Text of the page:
Political prediction markets predict VP choices
Political prediction markets are playing a greater role in gauging public opinion and political news by forming likelihoods of certain political events happening. These markets have become quite popular in this 2016 presidential election. Sites like Pivit and PredictIt.org staged markets for the vice presidential choices of Republican nominee Donald Trump and Democratic Nominee Hillary Clinton with remarkable accuracy.
Pivit’s prediction market for the Democratic VP nominee initially had Elizabeth Warren as the most likely to receive the nod. She reached a peak of 43% on Sunday, June 19. The chair of the congressional oversight panel was seen as the likely choice to be chosen as vice president, as she strongly denounced Trump and supported Hillary Clinton in recent months. As someone who famously confronted Wall Street interests throughout her career, Warren would have appealed to Bernie Sanders’ supporters, some of whom recently expressed dissent on the floor of the Democratic National Convention. Pivit’s chart shows Virginia Senator Tim Kaine overtaking Warren on June 22 and maintaining a lead over Senator Warren until the official announcement on July 22. The other candidates up for vetting remained consistently lower on the prediction market. United States Secretary of Housing and Urban Development Julian Castro remained at a 15% chance for part of the market before falling in late June. New Jersey senator Corey Booker, and US Secretary of Labor Tom Perez remained at very low levels for the duration of the market.
Pivit’s market reflects the changing political insight and knowledge into who Hillary Clinton was more likely to choose. Clinton’s top two choices quickly became clear; it was either going to be an all female ticket, the first in American history, or Clinton would opt for the stable and reputable political choice in Tim Kaine. Ultimately choosing the latter, Hillary’s choice could prove pivotal is winning over the Latino vote and appealing to disaffected republicans.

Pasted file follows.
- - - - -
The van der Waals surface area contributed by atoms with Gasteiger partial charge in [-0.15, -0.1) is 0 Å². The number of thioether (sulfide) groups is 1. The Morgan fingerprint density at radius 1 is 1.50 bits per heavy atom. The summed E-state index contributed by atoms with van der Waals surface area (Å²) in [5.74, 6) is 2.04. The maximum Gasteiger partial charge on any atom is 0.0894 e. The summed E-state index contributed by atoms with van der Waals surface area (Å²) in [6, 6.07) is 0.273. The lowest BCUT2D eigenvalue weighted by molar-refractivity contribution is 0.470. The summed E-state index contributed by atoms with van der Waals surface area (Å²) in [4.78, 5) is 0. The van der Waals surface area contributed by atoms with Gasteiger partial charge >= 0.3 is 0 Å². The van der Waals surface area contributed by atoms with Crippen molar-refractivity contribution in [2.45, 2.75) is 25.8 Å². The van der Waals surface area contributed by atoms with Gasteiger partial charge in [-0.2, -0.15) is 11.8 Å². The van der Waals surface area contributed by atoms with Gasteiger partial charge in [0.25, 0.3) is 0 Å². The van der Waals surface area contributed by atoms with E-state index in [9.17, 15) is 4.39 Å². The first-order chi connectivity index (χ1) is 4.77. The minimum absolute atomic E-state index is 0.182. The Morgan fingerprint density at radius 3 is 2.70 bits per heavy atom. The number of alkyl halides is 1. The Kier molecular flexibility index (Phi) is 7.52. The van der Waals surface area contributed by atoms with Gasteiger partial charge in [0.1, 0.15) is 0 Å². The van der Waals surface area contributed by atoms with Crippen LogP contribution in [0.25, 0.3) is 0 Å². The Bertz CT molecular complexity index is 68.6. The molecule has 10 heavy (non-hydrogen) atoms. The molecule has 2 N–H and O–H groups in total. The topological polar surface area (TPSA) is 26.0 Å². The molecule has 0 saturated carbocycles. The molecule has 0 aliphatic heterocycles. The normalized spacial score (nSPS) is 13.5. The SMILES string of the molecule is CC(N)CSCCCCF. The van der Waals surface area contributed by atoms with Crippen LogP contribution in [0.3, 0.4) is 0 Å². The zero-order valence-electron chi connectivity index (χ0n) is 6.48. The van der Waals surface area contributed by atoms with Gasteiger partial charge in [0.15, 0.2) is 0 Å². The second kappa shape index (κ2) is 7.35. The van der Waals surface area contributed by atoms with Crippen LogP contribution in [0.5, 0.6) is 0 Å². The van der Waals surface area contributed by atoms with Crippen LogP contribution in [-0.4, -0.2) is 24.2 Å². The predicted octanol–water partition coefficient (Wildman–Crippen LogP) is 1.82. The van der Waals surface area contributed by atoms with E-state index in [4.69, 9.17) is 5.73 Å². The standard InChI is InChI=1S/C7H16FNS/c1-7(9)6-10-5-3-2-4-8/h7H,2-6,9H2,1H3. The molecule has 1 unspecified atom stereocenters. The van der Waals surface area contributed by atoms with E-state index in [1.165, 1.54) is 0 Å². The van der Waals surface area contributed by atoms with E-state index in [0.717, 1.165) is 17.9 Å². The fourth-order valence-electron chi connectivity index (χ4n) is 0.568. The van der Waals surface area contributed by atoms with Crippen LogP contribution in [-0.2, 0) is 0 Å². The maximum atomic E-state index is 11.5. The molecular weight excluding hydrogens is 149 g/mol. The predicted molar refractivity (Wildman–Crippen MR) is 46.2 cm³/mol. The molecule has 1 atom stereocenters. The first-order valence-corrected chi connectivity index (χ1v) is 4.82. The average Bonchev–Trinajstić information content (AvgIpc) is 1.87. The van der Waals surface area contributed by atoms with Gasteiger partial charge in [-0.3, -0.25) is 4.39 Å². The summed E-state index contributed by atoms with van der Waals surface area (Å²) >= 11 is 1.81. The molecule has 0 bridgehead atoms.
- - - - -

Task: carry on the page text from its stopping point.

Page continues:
PredicIt.org had its own prediction market for the democratic VP choice between Senator Kaine, New York mayor Bill de Blasio, former Rhode Island governor Lincoln Chafee, and former governor of Maryland Martin O Malley. In this prediction market, Tim Kaine began the market at a share price of 20 cents with his competitors as about 1 cent each. This market accurately predicted Kaine would be the vice presidential nominee.
On the Republican side, Predictit had a prediction market which included Mike Pence, and three of Donald Trump’s primary election opponents: Senator Marco Rubio, governor of Wisconsin Scott Walker, and Ohio governor John Kasich. Donald Trump delivered public statements about how he was reducing the pool of who he was vetting, even giving numerical figures on how small the pool was. In this market, Kasich had the highest share price and percent chance at around 6% before late June, when Mike Pence had emerged as a clear favorite for the spot. Predictwise.com had a political prediction market as well, which focused on Newt Gingrich and Mike Pence. Former House Speaker Gingrich had the highest probability in this market until June 27, before Mike Pence overtook him and the percent likelihood for his vp chances dramatically went up.
Much like Hillary Clinton’s choice, Mike Pence is a competent politician with a clean record. The prediction markets were able to capture the indicating factors (ex. meetings between nominees and potential VP choices) and narrow the likelihood to the current VP choices. Prediction markets like those at Pivit and Predictit will continue to reflect the dynamic elements at play in the presidential process, and have shown the turns that defined the process the VP selection process.